Cleary Gottlieb Files Amicus Brief on Behalf of DV LEAP in Significant Victory for Victims of Sexual Assault

April 1, 2015

The D.C. Court of Appeals recently issued a decision that was a major win for victims of sexual assault. Cleary Gottlieb filed an amicus brief in the case on behalf of the Domestic Violence Legal Empowerment and Appeals Project (DV LEAP), the Network for Victim Recovery of DC, and the National Crime Victim Law Institute in support of a sexual assault victim who had obtained a civil protection order (“CPO”) requiring her attacker to vacate his apartment, where the crime occurred. On March 26, 2015, the D.C. Court of Appeals issued a broad decision agreeing with our position and resoundingly endorsing the authority of the trial court to issue the vacate order.

In this case, the perpetrator – who acted as building manager – and victim lived in the same small apartment complex. The perpetrator gave the victim what appears to have been a drugged drink. The next morning, she woke up in the perpetrator’s bed naked from the waist down and was told by the perpetrator that “what had to happen, happened.” The trial judge issued a CPO requiring the attacker to vacate his apartment, which the victim had to pass by in order to enter or exit the building. The court found that the vacate order was necessary to keep the victim safe and give her a measure of peace of mind.

The perpetrator appealed the CPO order arguing, inter alia, that the trial court lacked the statutory authority to order him to vacate his home. Cleary Gottlieb’s amicus brief argued that issuing a vacate order under these circumstances was well within the power of the trial court under a catchall provision in the Intrafamily Offenses Act (the “Act”) and explained that the courts in D.C. and nationwide have repeatedly applied catchall provisions in CPO statutes broadly for the benefit of victims. The brief also discussed the unfortunate prevalence of sexual assault (including drug facilitated sexual assault) and the importance of carefully-crafted CPO relief, not only to the safety of victims, but also to their mental health and recovery.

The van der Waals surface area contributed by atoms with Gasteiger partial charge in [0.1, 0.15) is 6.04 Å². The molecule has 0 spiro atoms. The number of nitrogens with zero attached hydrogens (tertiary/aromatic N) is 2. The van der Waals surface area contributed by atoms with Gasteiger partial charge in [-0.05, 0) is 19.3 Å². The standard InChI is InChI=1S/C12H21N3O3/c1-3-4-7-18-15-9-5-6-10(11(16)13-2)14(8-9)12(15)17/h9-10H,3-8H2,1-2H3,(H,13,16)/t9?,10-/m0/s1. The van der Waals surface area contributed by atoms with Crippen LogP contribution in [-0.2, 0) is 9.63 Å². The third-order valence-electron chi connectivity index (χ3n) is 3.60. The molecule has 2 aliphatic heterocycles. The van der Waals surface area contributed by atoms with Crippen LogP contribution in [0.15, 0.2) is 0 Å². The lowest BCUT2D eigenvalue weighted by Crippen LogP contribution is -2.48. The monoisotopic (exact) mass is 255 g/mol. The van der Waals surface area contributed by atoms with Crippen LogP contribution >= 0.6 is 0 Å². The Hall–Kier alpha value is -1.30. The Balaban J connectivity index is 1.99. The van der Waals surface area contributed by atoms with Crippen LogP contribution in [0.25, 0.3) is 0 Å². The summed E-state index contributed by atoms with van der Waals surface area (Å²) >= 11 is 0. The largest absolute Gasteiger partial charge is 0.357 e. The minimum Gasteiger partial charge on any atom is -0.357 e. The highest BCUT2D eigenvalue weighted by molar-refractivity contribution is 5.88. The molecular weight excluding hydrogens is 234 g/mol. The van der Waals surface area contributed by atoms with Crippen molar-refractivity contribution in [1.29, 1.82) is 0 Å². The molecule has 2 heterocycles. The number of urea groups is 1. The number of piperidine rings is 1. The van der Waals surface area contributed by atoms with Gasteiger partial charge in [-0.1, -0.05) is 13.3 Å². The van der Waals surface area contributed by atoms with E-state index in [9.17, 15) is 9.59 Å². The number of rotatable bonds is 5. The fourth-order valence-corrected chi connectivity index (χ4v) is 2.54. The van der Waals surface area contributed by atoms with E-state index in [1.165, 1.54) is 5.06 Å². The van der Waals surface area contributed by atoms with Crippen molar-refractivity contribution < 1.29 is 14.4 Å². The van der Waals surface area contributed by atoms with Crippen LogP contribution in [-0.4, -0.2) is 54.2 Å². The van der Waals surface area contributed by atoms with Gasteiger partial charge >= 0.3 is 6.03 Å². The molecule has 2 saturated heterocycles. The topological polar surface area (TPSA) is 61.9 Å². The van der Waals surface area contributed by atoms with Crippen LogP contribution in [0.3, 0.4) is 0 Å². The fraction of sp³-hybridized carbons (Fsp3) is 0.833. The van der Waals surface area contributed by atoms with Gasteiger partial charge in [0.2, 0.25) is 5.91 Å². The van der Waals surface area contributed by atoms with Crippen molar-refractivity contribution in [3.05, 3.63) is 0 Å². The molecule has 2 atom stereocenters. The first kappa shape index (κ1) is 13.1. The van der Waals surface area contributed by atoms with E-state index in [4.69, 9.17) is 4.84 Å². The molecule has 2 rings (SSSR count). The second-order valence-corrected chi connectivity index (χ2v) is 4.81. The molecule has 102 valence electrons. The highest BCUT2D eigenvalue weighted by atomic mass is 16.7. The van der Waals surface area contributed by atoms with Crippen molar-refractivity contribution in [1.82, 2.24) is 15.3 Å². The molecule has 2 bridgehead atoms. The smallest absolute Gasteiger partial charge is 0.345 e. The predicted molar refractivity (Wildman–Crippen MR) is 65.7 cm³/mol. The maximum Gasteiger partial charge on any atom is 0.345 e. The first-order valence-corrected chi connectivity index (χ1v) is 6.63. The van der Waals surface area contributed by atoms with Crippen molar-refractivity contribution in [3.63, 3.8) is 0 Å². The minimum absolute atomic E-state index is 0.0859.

The D.C. Court of Appeals strongly affirmed that the Act authorizes the court to order a perpetrator to vacate his own home where such relief is necessary to effectuate a stay-away order and give the victim peace of mind. The Court also agreed with our argument that ensuring “peace of mind” (what we called trauma recovery) is an important consideration in crafting CPO relief. Finally, this decision is the first since the Act was expanded to non-family/intimate partners to affirm that sexual abuse victims have equal access to statutory remedies. In sum, the Court’s decision was an important victory that should help other victims of sexual abuse obtain meaningful relief.